The rule-breaking DBX SUV, launched four years ago and recently updated, now accounts for an indispensable 50% of Aston sales and has been every bit as successful as Porsche’s Cayenne or Taycan at carrying the maker’s brand values forward – without being an actual sports car or a GT.

It’s hard to believe these days that straying from those old-school values was ever a concern.

Along the way, Reichman and his team have embraced revolutionary techniques and materials and are diving into electrification with a gusto that would have baffled the traditionalists of yore.

Best of all is the way they have boosted design quality: today’s Astons are viewed with the same admiration and awe as marques that were once thought superior, such as Bentley, Ferrari and Lamborghini.

One of the cornerstones of Reichman’s philosophy for ultra-luxury cars is that “customers buy beauty”.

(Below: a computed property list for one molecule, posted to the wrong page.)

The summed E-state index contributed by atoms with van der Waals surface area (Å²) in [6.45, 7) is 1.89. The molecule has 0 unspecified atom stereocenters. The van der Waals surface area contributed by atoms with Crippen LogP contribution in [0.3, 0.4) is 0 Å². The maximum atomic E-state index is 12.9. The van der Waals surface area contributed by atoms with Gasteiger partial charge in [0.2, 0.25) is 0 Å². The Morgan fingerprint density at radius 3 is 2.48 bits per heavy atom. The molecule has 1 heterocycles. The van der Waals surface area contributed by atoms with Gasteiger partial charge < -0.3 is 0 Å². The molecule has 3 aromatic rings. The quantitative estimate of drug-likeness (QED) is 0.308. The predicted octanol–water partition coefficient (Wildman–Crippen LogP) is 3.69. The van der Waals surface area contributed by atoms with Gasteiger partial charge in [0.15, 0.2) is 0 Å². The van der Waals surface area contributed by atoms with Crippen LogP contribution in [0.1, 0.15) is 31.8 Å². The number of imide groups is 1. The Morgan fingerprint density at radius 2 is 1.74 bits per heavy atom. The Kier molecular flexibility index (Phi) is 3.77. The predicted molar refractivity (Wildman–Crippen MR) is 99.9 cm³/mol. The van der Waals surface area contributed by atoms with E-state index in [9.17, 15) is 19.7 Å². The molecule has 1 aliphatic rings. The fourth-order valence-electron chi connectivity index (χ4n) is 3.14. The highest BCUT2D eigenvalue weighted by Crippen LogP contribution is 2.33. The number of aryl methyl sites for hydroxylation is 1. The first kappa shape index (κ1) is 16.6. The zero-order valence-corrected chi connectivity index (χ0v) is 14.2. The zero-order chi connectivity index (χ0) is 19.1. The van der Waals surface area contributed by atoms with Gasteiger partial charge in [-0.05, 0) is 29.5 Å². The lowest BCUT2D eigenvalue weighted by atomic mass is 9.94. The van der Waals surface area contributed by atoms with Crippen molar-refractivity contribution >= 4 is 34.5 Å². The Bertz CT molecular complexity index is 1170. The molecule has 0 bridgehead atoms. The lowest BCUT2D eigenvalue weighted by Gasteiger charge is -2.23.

He sees producing beautiful, powerful, characterful designs as an essential element in Aston Martin’s complex financial rebuild that is still very much a work in progress if the financial press is to be believed.

Reichman wasn’t headhunted into Aston; neither did he answer an advertisement.

Following design studies at Teesside University and a master’s degree at the Royal College of Art, he joined Rover’s design studio but was soon diverted to BMW’s Designworks in California, joining as a senior designer of Land Rovers and leading design of the Range Rover L322 through the 1990s.

In 2000, as the L322 was being launched, he moved to other jobs in Ford’s Premier Automotive Group after BMW sold Land Rover to the Blue Oval.